I wrote this several years ago in my diary. I just found it again today and I thought I would re-print it.
My mother loved me. Now, when I think of her, I’ve come to realize she was the only person who ever loved me. Her love knew no boundaries. Her love was endless and without borders. Perhaps that’s what all mother love is for everyone. I don’t know. I have no idea. But I do know that the love my mother felt towards me was different.
My mother died and left me alone when I needed her the most. I was recently married and newly pregnant when my father told me my mother had just been diagnosed with a rare, incurable cancer. The doctors had given my mother three months to live. My mother lived long enough to hold my newborn child in her arms. A few weeks later, my mother was gone.
How do you become a mother yourself when your own mother has left you? I would look down into my daughters eyes and think how lucky she was. I was still alive. I could care for her and protect her. As for me, I had no one anymore.
My dad didn’t have much use for me anymore. He had his own problems. My husband didn’t want to hear my sob stories. In fact, he preferred not to be around me when I cried out for my mother. So, I left. I took my daughter and I left to live my own life.
My mother has been gone from my life for thirty four years and still, to this day I can not talk about her without crying. When ever Mother’s Day comes around, I have the most difficult time. I’ll often hear my friends complain about their own mothers and I will politely remind them that they are so lucky and fortunate to have their own mothers still alive. How wonderful it must have been, I often think, to have had your mother by your side through thick and through thin? To comfort and guide you? To answer your questions or simply to talk about the meaning of life.
There’s no doubt the loss of my own mother helped shape my abilities as a mother myself. I raised two daughters with my mom’s constant voice advising in my ears. I knew that I would not be as controlling as my own mother was to me. Instead, I would guide my daughters to choose their own paths and make their own decisions. What resulted were two strong women who could stand on their own feet without the help of anyone. Specifically, me. I have two daughters, who by the age of twenty, unanimously announced they no longer needed me. For anything.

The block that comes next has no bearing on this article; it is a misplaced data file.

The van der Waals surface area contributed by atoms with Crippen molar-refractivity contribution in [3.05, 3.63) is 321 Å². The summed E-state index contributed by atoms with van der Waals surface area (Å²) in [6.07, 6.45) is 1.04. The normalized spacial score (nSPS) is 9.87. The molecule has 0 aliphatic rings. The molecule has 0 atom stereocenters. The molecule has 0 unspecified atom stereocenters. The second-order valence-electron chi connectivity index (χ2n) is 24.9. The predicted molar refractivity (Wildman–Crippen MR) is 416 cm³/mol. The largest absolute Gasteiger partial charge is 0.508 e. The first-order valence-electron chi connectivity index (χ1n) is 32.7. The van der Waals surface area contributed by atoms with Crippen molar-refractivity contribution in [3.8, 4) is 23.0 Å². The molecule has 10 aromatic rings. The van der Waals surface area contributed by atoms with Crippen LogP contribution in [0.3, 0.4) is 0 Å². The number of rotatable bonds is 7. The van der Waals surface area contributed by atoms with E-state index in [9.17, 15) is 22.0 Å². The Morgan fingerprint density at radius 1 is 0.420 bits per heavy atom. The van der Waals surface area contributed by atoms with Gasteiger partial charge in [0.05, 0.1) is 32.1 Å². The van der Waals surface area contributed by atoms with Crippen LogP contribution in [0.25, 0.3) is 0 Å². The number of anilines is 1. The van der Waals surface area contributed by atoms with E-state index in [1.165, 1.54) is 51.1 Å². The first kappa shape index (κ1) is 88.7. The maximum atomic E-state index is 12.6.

I always thought I was going to die an early death, just like my mother. That caused me to live taking more risks and chances than I would have preferred. I never wanted to be on my deathbed wishing I had lived life a bit more fuller than what my own mother felt on her own deathbed. My mother’s life was filled with sacrifice and pain. She often went without so that she could give her children more. In the end, that proved to be her fatal flaw. My brother, sister and I would have preferred our mother live longer by giving us less.
I often tell my children they are fortunate to have me still alive. The pain of growing up without a mother is too brutal to bear. I have outlived my own mother now and I often find myself marveling at the many things I am currently living that my mother never got to enjoy. Last month, I gave my expectant youngest daughter a baby shower. She and I are planning my new role once my first grand daughter is born. My youngest daughter calls me often, after her day at work, and she let’s me know how she is feeling or how her day at the office went. I get to feel the pangs of worry and concern.
My oldest daughter just texted me last night to tell me she got a wedding photo shoot up in our neighborhood and could she borrow my car for the day? How wonderful that my children need me and I am still here to help them get through their life. Of course you can borrow my car and of course, you can depend on me to babysit. These are things my own mother never got a chance to do. So how, could I say no or deny myself the blessings of being a mother?
Happy Mother’s Day. You all don’t know how lucky you are.